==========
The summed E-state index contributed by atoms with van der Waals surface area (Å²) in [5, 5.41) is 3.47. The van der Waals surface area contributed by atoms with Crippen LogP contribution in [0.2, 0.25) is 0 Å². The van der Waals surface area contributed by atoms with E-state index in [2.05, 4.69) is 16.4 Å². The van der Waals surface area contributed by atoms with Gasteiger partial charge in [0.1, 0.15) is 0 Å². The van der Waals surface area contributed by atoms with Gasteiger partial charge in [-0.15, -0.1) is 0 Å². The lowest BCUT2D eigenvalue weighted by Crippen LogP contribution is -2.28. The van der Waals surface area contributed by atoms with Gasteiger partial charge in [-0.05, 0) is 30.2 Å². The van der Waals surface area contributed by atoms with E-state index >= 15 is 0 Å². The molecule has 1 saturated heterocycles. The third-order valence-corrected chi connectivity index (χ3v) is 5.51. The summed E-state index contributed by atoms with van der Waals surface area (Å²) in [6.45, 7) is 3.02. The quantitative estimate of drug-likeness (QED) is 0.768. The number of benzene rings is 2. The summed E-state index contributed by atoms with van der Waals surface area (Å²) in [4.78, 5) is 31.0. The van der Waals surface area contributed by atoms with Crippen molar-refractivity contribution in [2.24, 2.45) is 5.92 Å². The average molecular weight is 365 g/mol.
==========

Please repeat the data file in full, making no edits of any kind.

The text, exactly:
The summed E-state index contributed by atoms with van der Waals surface area (Å²) in [5, 5.41) is 3.47. The van der Waals surface area contributed by atoms with Crippen LogP contribution in [0.2, 0.25) is 0 Å². The van der Waals surface area contributed by atoms with E-state index in [2.05, 4.69) is 16.4 Å². The van der Waals surface area contributed by atoms with Gasteiger partial charge in [0.1, 0.15) is 0 Å². The van der Waals surface area contributed by atoms with Gasteiger partial charge in [-0.15, -0.1) is 0 Å². The lowest BCUT2D eigenvalue weighted by Crippen LogP contribution is -2.28. The van der Waals surface area contributed by atoms with Gasteiger partial charge in [-0.05, 0) is 30.2 Å². The van der Waals surface area contributed by atoms with E-state index >= 15 is 0 Å². The molecule has 1 saturated heterocycles. The third-order valence-corrected chi connectivity index (χ3v) is 5.51. The summed E-state index contributed by atoms with van der Waals surface area (Å²) in [6.45, 7) is 3.02. The quantitative estimate of drug-likeness (QED) is 0.768. The number of benzene rings is 2. The summed E-state index contributed by atoms with van der Waals surface area (Å²) in [4.78, 5) is 31.0. The van der Waals surface area contributed by atoms with Crippen molar-refractivity contribution in [2.24, 2.45) is 5.92 Å². The average molecular weight is 365 g/mol.